Pigs on the other hand are omnivores, like humans. Their digestive system is actually very similar to humans. They can digest various types of foods–plants, meats, grains etc. The grasses that they are eating and rooting up here are various native grasses, including Timothy Brome, which is what our steers eat. The corn and soy feed is a pre-mixed ration of grain and protein that looks like malt-o-meal. That is what we put in their feeders. In our opinion, pigs need more substance and protein than just grass. Also, pigs are likely to taste much better on a corn feed.

I can’t say I have ever had a grass fed pork chop, but if you’ve ever had wild boar, which are mostly eating plants, bugs, roots, berries, they are extremely tough and not a meat that you typically cut up into steaks and roasts. Most hunters we know have their entire boar ground into sausage. I am not saying that grass-fed pork isn’t great or available in some places or even that I disagree with the concept, it’s just not the way that we choose to raise our pigs. 

14. And finally is there anything else you’d like to say or add about this topic, Rachel?

We are not here to bash grain-finished meats, although 100% grass-finished is a healthier/environmentally friendly option, at the core of what we do it animal welfare. If you prefer the taste of corn finished or what have you, what we really care about is how the animal is raised. If you have a steer that is finished on grain at a ranch where he is loved and is happy, you’re going to have a healthier beef regardless because the meat isn’t infiltrated with stress hormones.

Our MO isn’t to tell people what to eat or what to buy, but in our minds we want to help people to learn how to make better choices in the foods they eat in order to live healthier lives. We learn so much from others and we want to contribute and pass knowledge on to others too. Of course we sell products and want to make a living, but we also want to make a difference in the lives of our customers or those individuals reading this interview. We really want to help educate people any way we can, even if they don’t purchase our products.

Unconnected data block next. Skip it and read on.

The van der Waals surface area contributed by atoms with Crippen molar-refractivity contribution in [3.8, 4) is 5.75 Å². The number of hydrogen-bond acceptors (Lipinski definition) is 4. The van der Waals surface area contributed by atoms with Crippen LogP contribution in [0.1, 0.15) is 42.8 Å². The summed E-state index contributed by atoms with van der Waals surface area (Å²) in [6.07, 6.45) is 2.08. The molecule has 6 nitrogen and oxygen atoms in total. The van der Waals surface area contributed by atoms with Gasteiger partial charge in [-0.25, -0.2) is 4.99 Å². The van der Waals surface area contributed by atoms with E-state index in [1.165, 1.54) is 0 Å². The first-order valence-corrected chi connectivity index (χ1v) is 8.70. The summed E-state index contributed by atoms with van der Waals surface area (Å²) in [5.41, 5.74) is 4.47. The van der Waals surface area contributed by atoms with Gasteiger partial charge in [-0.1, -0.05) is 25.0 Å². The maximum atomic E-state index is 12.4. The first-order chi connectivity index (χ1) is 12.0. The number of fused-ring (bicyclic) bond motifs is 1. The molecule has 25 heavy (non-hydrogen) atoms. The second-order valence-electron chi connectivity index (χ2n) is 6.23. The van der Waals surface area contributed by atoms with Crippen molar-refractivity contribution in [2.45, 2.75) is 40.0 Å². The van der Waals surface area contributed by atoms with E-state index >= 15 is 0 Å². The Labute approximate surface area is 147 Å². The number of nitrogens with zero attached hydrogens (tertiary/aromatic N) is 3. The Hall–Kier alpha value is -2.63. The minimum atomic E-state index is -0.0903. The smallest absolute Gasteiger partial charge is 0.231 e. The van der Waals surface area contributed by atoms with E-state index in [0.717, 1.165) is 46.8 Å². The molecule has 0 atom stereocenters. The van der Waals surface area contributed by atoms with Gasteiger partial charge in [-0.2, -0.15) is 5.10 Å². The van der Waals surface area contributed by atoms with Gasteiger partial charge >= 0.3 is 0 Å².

Also check out Part 1 and Part 3 of my interviews with 5280 Meat Co.!


From my kitchen to yours,

Tina Turbin

If you have any questions or suggestions just email me at Tina (at)

About Tina Turbin

I'm a cookbook-collecting, recipe-developing paleo junkie, and I live in the kitchen. I'm hooked on farmers' markets, traveling, eating healthy, and hiking until my legs scream at me. There's nothing better than hanging out with family and good friends. I have fun and sleeping is just plain boring. Read more About Tina Turbin.

3 thoughts on “All About Grass Fed – Part 2

  1. Kristen

    Wow!! I am just loving these posts from Rachel!! I love learning about all that she and her family does, and am in constant awe of it all!

    1. Tina Turbin

      Hi Donna,

      Below is a reply from Rachel at regarding your question above:

      Our animals are grass-fed through the winter months with hay. We feed 1-2x per day and put up our own hay which is comprised of Timothy Brome native grass. I hope this helps answer your reader’s question! As far as other ranchers, I cannot answer for them as far as what they feed in winters, but usually it’s hay of some sort, or a mix.